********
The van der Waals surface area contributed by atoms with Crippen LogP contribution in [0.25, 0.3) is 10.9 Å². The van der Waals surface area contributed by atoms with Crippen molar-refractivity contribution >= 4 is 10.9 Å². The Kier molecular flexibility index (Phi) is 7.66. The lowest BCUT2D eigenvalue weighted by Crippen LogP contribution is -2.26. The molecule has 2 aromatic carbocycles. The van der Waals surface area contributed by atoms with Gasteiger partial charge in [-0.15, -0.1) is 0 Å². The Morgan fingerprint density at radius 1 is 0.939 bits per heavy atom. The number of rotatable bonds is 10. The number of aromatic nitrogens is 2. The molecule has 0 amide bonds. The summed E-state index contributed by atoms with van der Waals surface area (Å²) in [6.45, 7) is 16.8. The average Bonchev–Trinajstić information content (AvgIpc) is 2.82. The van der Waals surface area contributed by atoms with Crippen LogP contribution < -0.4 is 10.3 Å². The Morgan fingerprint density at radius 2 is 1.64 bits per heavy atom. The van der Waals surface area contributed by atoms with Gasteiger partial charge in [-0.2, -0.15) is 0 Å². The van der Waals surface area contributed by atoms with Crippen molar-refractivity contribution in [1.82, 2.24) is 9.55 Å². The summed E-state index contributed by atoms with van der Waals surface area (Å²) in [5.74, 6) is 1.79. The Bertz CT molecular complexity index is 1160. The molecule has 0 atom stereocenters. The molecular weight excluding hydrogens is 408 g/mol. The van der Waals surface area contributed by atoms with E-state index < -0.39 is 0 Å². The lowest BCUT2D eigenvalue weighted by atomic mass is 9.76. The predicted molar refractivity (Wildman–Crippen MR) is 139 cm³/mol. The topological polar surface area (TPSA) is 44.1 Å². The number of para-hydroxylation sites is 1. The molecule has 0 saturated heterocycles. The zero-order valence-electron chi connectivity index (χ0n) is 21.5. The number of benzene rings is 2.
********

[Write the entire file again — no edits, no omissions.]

The van der Waals surface area contributed by atoms with Crippen LogP contribution in [0.25, 0.3) is 10.9 Å². The van der Waals surface area contributed by atoms with Crippen molar-refractivity contribution >= 4 is 10.9 Å². The Kier molecular flexibility index (Phi) is 7.66. The lowest BCUT2D eigenvalue weighted by Crippen LogP contribution is -2.26. The molecule has 2 aromatic carbocycles. The van der Waals surface area contributed by atoms with Gasteiger partial charge in [-0.15, -0.1) is 0 Å². The Morgan fingerprint density at radius 1 is 0.939 bits per heavy atom. The number of rotatable bonds is 10. The number of aromatic nitrogens is 2. The molecule has 0 amide bonds. The summed E-state index contributed by atoms with van der Waals surface area (Å²) in [6.45, 7) is 16.8. The average Bonchev–Trinajstić information content (AvgIpc) is 2.82. The van der Waals surface area contributed by atoms with Crippen LogP contribution < -0.4 is 10.3 Å². The Morgan fingerprint density at radius 2 is 1.64 bits per heavy atom. The van der Waals surface area contributed by atoms with Gasteiger partial charge in [-0.2, -0.15) is 0 Å². The van der Waals surface area contributed by atoms with Crippen molar-refractivity contribution in [1.82, 2.24) is 9.55 Å². The summed E-state index contributed by atoms with van der Waals surface area (Å²) in [5.74, 6) is 1.79. The Bertz CT molecular complexity index is 1160. The molecule has 0 atom stereocenters. The molecular weight excluding hydrogens is 408 g/mol. The van der Waals surface area contributed by atoms with E-state index < -0.39 is 0 Å². The lowest BCUT2D eigenvalue weighted by atomic mass is 9.76. The predicted molar refractivity (Wildman–Crippen MR) is 139 cm³/mol. The topological polar surface area (TPSA) is 44.1 Å². The number of para-hydroxylation sites is 1. The molecule has 0 saturated heterocycles. The zero-order valence-electron chi connectivity index (χ0n) is 21.5. The number of benzene rings is 2.